Interestingly, the authors find that, for American white males ages 40-59, the increase in BMI from 1870 to 1980 is less closely related to food consumption than to reduction of contaminated environments and work hours. “Not only have working hours,” they write, “declined substantially throughout the twentieth century, but the type of work became more sedentary, and so required less energy.” However, “The recent large increase of BMI in 1980-2000 (6 percent) is highly connected to increased food intake during the period (22 percent). (At p. 336) Further, they note the average BMI of American white males has increased by 15.7% throughout the 20th Century, half during the last two decades of the twentieth century. “This means that American body size is rapidly moving toward overweight and obesity.This would seem compatible with a new finding from Tim Church and colleagues at the Pennington Biomedical Research Center that in the 1960’s about half of jobs in private industry required at least moderate physical activity. That figure is now less than 20%. Over the last 50 years, occupational daily energy expenditure decreased from by 142 calories in men and a similar amount in women. Trends over 5 Decades in U.S. Occupation-Related P… [PLoS One. 2011] – PubMed result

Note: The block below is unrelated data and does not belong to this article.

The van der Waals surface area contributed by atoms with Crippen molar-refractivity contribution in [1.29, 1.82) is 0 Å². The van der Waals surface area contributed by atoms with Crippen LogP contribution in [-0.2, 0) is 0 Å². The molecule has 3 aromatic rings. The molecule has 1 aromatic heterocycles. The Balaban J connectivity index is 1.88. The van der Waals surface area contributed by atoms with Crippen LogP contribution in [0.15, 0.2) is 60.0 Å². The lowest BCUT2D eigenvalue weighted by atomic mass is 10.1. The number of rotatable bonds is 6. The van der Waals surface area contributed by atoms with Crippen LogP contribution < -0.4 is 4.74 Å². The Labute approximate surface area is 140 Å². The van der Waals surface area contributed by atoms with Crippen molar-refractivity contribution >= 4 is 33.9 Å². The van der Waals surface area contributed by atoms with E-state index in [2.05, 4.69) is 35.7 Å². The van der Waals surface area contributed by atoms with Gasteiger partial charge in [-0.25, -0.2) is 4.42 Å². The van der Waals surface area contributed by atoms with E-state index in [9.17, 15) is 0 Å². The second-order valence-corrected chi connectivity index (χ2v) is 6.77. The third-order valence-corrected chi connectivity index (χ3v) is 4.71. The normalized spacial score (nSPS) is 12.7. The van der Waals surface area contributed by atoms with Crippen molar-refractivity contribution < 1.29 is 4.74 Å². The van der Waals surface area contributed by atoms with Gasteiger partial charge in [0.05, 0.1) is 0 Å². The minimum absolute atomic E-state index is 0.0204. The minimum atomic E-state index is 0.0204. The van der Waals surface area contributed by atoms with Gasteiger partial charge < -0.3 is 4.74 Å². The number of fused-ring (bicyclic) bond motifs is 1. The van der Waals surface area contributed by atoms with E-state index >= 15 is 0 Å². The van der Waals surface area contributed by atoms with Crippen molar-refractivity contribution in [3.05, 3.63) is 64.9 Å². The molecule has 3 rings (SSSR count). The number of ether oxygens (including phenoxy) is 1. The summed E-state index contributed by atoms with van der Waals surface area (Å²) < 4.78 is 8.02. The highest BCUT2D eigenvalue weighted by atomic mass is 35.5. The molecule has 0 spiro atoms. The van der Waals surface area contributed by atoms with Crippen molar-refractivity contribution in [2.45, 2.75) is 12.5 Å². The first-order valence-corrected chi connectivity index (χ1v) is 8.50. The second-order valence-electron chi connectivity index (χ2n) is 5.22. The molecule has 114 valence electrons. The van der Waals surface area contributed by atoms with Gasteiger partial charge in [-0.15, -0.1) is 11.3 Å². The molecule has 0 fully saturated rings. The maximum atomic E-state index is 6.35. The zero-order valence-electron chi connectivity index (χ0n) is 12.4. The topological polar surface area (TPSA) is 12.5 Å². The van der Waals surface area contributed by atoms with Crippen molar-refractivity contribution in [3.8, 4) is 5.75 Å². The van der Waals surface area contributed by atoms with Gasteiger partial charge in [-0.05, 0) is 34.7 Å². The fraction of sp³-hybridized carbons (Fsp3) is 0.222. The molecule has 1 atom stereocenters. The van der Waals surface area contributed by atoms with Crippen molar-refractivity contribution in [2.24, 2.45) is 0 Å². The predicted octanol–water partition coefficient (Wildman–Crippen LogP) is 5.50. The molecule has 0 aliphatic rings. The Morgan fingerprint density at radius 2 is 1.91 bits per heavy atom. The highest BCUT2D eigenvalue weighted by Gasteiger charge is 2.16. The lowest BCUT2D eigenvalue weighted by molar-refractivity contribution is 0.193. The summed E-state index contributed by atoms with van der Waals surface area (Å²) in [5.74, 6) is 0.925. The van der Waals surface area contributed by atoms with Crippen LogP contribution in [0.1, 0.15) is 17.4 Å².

What are the policy implications of this Technophysio Evolution?
First, increases in body size are a product of 300 years improvement in technology, productivity and standards of living. This evolution began long before television, fast food, vending machines, sugar-sweetened beverages and other would-be villans in the obesity epidemic.
Second, the very same nutritional improvements which led to larger bodies in Europe and the United States are being actively pursued in undernourished parts of developed nations and throughout the developing world. This indicates greater and greater levels of obesity in the developing world with obesity related diseases.
Third, epigenetics needs to receive more attention as a point of intervention in the development of obesity.
Fourth, simplistic views that blame individuals and proclaim that just cutting back food or going to the gym will fix the obesity epidemic. Strategies which just repeat the ELEM mantra (Eat Less Exercise More) have to be questioned if those strategies are likely to affect this profound historical trend.
A few years ago, Gina Kolata, in her book, Rethinking Thin (Farrar,Straus and Giroux, 2007) discussed the views of some obesity researchers that we are looking at a new stage in the evolution of the species. This tome adds significant evidence that our obesity strategies need to be re-thought to take this 300 year trend into account.